BOV Super Cup 2017

Here’s what makes it the highlight of the Maltese Football Calendar

Written by Kurt Aquilina

As far as celebrations go, Malta does not hold back on hosting events where competition is key. As for Malta’s football scene, the Premier league will definitely remain the honour to win. However, there’s nothing better than being crowned the Super Cup champion for the year. This trophy puts the icing on cake for a long and hard-fought season in Malta. It consists of only one match- the final, a prestigious match between the winners of the league of those of the FA Trophy. Needless to say, celebrations are in order, as this year’s winners are Floriana.

Floriana stole the show last Wednesday as they emerged as victors at the Malta National Stadium, with a final score of 1-0. In today’s article, we’ll be looking at this year’s final and the road to how it has become the hottest fixture in the local football calendar.

Photo Taken by Joe Borg

Both of this year’s finalists stepped onto the pitch having already won this honour before: Hibernians, three times in 1994, 2007 and 2015; and Floriana in 1993.

The Greens (Floriana) came into the match as underdogs and in fact, it was league champions, Hibernians who dictated play during the 90 minutes. However, it was a header from Floriana’s Mario Fontanella which made all the difference. FA Trophy winners, Floriana made their mark early in the first half and from then onwards, it was a series of opportunities which both teams failed to capitalise on. This lead to Floriana being crowned champions for the second time in their history. They were presented with the prestigious trophy in front of their cheering supporters, who kept their team’s spirit high for the duration of the match. Of course, this celebration proceeded out of the stadium and into the streets, as the trophy was handed to the Floriana supporters club to show off from their double-decker bus. Green flags waved from the supporters’ cars as they sounded their horns while carcading around Ta’ Qali and everywhere else in between the stadium and Floriana, until they reached the town itself. All fans were invited for the celebration at the team’s club house together with the players and staff.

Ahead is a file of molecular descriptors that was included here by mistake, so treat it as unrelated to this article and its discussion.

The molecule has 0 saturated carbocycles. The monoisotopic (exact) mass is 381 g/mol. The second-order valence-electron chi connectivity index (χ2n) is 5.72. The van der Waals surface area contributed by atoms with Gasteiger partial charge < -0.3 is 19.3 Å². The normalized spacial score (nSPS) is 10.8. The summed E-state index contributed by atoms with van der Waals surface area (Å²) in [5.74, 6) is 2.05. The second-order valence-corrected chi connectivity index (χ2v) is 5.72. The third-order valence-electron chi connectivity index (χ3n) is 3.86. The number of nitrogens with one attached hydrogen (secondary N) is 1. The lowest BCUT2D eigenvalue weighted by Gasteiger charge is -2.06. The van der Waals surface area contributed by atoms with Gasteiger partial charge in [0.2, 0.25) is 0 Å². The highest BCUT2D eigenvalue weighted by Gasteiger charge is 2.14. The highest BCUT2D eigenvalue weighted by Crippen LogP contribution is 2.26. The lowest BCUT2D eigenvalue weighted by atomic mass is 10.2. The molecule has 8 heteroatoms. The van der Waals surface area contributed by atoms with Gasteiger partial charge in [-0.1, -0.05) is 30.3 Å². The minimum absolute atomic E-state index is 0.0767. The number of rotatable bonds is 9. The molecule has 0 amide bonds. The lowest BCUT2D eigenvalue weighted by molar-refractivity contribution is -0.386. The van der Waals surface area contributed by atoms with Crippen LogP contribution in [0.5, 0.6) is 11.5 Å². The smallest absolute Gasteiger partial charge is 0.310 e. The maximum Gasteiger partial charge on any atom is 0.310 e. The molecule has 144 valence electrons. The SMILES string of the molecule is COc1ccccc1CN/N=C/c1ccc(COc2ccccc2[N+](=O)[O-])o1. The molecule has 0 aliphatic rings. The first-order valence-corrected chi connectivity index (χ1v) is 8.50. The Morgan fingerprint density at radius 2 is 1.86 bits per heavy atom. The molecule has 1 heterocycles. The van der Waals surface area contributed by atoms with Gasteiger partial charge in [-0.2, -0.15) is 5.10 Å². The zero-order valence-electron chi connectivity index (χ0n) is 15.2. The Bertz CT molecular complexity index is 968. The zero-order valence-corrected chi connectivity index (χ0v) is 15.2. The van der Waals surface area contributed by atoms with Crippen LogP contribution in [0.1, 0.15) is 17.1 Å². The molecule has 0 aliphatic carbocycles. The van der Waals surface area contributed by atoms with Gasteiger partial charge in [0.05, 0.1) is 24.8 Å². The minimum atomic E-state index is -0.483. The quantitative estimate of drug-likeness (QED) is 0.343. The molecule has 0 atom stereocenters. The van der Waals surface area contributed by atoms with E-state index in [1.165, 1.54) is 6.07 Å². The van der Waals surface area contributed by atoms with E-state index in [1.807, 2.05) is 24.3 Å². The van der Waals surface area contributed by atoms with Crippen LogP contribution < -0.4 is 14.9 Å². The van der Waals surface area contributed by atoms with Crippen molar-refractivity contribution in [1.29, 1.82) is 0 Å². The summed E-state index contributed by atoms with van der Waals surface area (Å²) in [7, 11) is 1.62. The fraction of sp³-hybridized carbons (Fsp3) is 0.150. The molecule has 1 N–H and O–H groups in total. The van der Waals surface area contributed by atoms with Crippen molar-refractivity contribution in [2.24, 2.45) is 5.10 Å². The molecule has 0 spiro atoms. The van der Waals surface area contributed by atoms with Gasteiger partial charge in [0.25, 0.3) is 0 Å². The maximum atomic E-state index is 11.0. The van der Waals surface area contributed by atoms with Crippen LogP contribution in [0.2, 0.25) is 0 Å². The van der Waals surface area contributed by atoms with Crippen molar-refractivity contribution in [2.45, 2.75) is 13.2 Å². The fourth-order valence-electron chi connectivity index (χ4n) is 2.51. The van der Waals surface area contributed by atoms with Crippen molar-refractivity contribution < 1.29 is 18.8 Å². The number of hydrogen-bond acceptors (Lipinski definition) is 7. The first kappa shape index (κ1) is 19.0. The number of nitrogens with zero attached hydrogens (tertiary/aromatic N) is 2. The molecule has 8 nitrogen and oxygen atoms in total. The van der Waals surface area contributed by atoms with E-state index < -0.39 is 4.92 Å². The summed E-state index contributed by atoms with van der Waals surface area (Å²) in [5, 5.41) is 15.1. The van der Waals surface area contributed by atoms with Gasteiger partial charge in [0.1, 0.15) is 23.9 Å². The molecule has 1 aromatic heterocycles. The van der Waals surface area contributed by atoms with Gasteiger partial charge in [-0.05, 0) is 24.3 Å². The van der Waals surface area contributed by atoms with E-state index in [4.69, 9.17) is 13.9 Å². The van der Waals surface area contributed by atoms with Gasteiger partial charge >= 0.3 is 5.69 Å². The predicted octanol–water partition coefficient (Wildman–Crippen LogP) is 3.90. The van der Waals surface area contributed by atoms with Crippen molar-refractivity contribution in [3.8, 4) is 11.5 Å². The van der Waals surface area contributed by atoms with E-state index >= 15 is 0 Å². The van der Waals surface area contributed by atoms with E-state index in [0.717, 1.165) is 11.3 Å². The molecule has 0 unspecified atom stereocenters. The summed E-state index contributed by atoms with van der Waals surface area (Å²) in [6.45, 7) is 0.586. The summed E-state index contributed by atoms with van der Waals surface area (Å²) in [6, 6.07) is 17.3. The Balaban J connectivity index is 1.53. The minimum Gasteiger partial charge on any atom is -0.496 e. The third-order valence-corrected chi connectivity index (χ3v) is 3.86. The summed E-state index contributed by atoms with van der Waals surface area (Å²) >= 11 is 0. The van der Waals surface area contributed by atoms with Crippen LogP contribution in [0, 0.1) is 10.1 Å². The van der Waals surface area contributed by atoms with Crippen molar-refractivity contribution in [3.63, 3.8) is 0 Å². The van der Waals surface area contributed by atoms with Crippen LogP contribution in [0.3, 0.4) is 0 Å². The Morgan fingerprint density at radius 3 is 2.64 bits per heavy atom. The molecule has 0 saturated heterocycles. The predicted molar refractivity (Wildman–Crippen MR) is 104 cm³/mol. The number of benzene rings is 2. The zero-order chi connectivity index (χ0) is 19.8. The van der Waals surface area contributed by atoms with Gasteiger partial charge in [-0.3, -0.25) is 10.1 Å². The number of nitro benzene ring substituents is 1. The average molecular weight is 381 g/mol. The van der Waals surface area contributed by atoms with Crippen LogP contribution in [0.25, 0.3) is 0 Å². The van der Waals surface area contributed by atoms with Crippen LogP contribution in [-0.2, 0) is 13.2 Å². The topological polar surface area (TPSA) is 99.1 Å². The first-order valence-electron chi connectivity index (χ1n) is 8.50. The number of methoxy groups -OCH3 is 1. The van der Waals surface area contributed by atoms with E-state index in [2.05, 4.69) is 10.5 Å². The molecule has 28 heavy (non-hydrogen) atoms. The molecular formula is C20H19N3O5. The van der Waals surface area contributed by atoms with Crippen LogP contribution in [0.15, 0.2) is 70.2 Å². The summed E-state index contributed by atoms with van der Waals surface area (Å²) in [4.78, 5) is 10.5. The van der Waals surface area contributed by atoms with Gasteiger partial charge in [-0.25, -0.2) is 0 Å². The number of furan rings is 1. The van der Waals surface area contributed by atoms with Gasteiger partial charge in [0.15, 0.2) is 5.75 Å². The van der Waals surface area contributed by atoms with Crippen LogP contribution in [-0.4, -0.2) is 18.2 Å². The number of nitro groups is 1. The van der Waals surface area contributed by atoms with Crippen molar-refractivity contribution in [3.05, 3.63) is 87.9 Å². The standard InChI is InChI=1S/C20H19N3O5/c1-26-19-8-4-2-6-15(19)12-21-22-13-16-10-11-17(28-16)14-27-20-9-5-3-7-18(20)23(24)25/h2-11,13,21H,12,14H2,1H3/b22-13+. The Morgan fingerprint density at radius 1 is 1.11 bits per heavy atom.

The Super Cup Trophy at the Ta’ Qali National Stadium. Taken from MFA Facebook Page


The Maltese Super Cup has been part of the local football scene since 1985, where Rabat Ajax, Premier League winners in that same year lifted the trophy for the first time. Both Rabat and runners up, Zurrieq (FA Trophy winners during that year) played at the Ta’ Qali National Stadium as top teams at the time. None of them have reappeared in this final since 1986. The current leading team is Valletta. The capital city’s football team boasts having won this trophy 11 times already, with their last victory being that in 2016. The latter acquired the trophy after coming from behind to win against Sliema Wanderers with a score of 2-1.

The Scicluna Cup. Photo taken from


This is not the first trophy of its kind in Malta. The idea of a final featuring the league winners and knock-out winners dates back to the 1950s. The trophy which initiated this kind of competition was called the ‘Scicluna Cup’. Named after the owner of the Gzira Football stadium, which was the national stadium of the time, Carmelo Scicluna, the cup featured the same Floriana in its first edition. The Scicluna Cup stopped being played in 1965, and was replaced by another cup called the Independence Cup.

The ‘Sons of Malta’ Cup was another competition, similar to the Super Cup. This was first played in 1968 with a trophy which had been donated by the Maltese emigrants of New York. The first final of this cup was in fact between the two finalists of this year’s Super Cup, Hibernians and Floriana.

Eventually this competition was also replaced in 1975 when the ‘Testaferrata Cup’ began, this one also being named after the owners of the Gzira stadium at the time. This was played until 1980. It was Valletta who played Hibernians in the final edition of this cup. It was this competition which in 1985 became the Super Cup as we know it.

 The Maltese Super Cup is usually played before the start of the local football season. However, due to renovations to the national stadium in Ta’ Qali, the event had been moved to December. This annual event is something you can look forward to even from a neutral point of view. The Maltese FA opens up a neutral stand where you would get a view of both the match and the cheering supporters. This is ideal if you’re a football fan moving to Malta with no current favourite team. The stadium atmosphere is fantastic and despite not managing to fill up the stadium, Maltese football matches are loved as much as foreign ones. This year’s final has been a great spectacle, and while we congratulate the winners, we would definitely recommend attending such an event if you enjoy the sport.